Instagram: The Simple Glossary, the 19 terms you HAVE to know!

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Image by @cmykchicago


This glossary could have been named ‘A Dummy’s Guide to Instagram,’ ‘but really – even long term users of the photo-sharing platform may not be entirely familiar with all of its aspects or related terminology. That is, we hope this short glossary could be as useful to you as much as, say, your 70-year-grandad attempting to understand this ‘new Instagram thing.’

Bookmark this short glossary of some of the key ideas, processes, and concepts associated with Instagram – because, after all, who knows what quiz night trivia might soon include!

First thing’s first…

1. A ‘post’

  • A ‘post’ simply refers to an image uploaded to Instagram.
  • A ‘post’ may include a caption, a geo tag and also tags of other users.

2. A ‘like’

  • Instagram (like many other social networks) is based on receiving likes, and liking other users’ photos.
  • You might ‘like’ an image by double tapping the image itself, or by clicking the ‘like’ button to the bottom left of the image.

3. Your ‘username’

  • Often referred to as your ‘handle’ your username is the name of your account – which people will type to find you, and which is also the address to view your profile online at[username] or[username]

4. A ‘follower’

  • Much like many other social media platforms, Instagram is based on ‘followers.’
  • A follower is a user who follow your account, and consequently sees every photo you publish on their feed.

5. A ‘bio’

  • The ‘bio’ section (the area below your ‘name’ on your profile) is an area designated to writing a small description about yourself, or about your brand.
  • You can tell a lot from a ‘bio’ – too many emojis and phrases like ‘shout outs 4 shout outs’ or ‘follow me!’ might be warning signs for you though.

6. ‘Filters’

  • The filter is perhaps Instagram’s hallmark.
  • Somewhat revolutionising photo editing, before Instagram became the community platform for sharing and connecting it is now, many used the app to simply add vintage style effects to their personal photos.
  • In short – there are 20 filters which are each a unique combination of different elements: including exposure, colour balance, and contrast. Some filters also include frames, and can be added over a photo to the degree you choose. In fact, rather than using a filter at all – many people choose to manually edit their photos through Instagram’s manual editing options instead.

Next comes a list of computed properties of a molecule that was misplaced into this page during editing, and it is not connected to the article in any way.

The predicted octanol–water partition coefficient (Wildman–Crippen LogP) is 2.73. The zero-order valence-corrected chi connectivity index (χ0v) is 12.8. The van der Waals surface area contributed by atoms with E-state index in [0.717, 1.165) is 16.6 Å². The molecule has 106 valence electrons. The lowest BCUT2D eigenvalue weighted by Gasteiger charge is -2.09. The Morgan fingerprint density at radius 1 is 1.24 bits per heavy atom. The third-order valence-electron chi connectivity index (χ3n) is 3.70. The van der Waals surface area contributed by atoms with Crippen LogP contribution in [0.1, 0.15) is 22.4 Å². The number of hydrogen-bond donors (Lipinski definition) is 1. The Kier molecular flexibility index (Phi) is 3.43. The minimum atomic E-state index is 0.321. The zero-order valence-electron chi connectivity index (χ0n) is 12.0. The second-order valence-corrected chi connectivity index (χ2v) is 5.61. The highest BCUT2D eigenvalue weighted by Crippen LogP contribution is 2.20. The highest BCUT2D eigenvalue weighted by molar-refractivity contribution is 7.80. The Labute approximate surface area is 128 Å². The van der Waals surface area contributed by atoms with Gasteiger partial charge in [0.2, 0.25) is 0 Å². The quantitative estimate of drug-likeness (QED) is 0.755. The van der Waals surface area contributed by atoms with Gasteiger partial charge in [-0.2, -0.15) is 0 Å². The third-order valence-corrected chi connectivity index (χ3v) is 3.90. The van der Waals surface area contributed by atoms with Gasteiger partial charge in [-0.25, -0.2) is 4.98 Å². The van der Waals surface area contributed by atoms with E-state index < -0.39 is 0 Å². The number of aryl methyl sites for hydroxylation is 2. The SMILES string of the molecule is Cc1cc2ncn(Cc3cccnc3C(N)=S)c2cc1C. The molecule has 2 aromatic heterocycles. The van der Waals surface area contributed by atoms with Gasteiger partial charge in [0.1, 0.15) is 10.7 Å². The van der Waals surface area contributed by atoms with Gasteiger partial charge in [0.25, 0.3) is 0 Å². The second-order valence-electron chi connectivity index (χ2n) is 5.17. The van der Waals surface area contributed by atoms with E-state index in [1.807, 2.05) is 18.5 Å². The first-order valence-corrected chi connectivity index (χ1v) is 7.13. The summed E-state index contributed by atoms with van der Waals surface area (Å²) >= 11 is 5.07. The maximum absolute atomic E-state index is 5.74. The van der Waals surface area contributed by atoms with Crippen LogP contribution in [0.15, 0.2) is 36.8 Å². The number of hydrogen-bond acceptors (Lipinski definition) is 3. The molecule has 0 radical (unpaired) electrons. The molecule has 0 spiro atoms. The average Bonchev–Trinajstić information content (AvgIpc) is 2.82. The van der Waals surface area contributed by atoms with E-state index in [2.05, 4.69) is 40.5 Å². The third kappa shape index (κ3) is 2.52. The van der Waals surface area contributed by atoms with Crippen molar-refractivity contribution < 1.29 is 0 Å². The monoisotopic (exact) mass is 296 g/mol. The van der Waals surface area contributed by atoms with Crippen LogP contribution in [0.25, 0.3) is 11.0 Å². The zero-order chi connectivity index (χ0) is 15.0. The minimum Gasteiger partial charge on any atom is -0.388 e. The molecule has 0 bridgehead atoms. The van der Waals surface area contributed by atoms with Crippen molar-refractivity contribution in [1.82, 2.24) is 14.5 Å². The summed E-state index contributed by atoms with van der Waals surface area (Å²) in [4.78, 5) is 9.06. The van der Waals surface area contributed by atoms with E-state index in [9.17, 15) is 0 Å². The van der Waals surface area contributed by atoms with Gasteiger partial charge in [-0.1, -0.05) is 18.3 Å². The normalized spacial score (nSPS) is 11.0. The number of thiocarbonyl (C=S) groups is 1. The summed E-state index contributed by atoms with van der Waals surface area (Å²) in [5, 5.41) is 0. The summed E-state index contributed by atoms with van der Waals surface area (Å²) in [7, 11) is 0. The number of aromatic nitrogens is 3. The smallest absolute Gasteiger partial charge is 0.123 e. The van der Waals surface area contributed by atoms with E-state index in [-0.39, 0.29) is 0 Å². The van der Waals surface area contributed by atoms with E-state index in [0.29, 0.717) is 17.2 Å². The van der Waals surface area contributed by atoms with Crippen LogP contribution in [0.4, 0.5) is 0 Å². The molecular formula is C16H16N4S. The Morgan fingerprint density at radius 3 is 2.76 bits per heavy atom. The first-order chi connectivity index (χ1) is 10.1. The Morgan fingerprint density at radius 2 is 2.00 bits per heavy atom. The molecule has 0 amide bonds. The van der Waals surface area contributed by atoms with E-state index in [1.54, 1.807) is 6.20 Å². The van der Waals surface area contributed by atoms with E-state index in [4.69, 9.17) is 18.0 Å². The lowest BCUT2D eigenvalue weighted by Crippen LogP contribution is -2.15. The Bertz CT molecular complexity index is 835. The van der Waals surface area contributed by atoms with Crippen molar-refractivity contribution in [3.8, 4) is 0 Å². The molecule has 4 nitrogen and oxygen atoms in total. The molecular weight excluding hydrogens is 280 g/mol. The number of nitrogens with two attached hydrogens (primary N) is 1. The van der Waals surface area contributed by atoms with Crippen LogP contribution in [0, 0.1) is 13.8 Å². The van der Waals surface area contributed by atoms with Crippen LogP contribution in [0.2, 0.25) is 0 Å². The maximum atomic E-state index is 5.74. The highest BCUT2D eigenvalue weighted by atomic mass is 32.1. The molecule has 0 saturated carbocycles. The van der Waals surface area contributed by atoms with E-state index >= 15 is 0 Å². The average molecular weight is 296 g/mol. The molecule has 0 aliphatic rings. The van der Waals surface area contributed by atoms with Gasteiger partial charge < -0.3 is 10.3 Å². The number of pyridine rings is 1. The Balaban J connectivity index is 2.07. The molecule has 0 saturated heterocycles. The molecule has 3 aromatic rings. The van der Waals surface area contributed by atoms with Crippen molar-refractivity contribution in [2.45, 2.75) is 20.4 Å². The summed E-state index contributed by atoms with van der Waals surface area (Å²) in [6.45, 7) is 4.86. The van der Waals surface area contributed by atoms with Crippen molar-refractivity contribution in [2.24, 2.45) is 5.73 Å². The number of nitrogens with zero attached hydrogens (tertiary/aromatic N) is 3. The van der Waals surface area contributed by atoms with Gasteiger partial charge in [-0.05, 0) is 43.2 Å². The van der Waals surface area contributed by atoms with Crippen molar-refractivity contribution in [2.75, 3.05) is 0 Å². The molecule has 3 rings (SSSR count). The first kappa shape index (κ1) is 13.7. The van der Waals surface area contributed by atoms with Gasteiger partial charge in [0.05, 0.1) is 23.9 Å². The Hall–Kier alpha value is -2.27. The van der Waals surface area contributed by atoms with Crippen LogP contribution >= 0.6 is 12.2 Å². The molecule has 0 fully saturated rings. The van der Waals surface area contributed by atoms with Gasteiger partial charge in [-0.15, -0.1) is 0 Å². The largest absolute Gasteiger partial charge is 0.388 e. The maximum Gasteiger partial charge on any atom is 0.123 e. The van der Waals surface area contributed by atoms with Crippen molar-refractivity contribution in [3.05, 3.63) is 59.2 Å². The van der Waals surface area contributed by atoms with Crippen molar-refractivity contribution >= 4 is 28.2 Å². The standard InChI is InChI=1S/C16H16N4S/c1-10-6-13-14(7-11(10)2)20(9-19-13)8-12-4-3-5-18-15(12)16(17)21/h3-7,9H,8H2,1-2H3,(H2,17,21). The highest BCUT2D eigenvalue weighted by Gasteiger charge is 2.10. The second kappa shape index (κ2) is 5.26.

Photo by @thepeacockpaper


7. The hashtag

  • A word becomes an active ‘hashtag’ when it has the symbol ‘#’ before it – and will appear in blue. Check out the #ink361 hashtag for some cool photos!
  • The ‘hashtag’ has been one of the innovations brought by both Twitter and Instagram to social media; allowing users to connect with others, and discover images based on a common word or phrase.
  • A hashtag can create a trends, and is often also used by marketers or event organisers to build a collection of images under a specific hashtag.
  • If your posts are public, adding a hashtag to your photo allows your photo to be found by searching the hashtag, or by clicking on the hashtag once you have posted the comment. 

8. A ‘caption’

  • Adding a caption to an image can be one of the most important aspects to contextualise, explain or capture someone scrolling through their feed.
  • Unlike Twitter, the number of characters is far less limited.
  • The caption is the breeding ground for the hashtag, and provides an opportunity to link photos to their relevant subject matters.
  • To create paragraphs, users often create their captions under a word processor like the ‘notes’ app on an iPhone in order to format, and then copy this into the Instagram app.


Photo by @margaret__zhang



  • Simply, a user can comment on another users photo.
  • However there is a key difference with interaction between Instagram, and say, Facebook. In order to receive a notification, you must be tagged by your ‘username.’ As a result, you will not simply receive a notification as a result of another user commenting on the same photo as you (which, after all, is perhaps this is a blessing – if you, alongside three thousand others, are commenting on a photo by @KimKardashian).

10. Your ‘feed,’ ‘gallery’ or ‘album’

  • Many refer to a user’s collection of photos (posted to their profile) as their ‘feed,’ ‘gallery’ or even ‘album.’

11. The ‘posts’ figure on a profile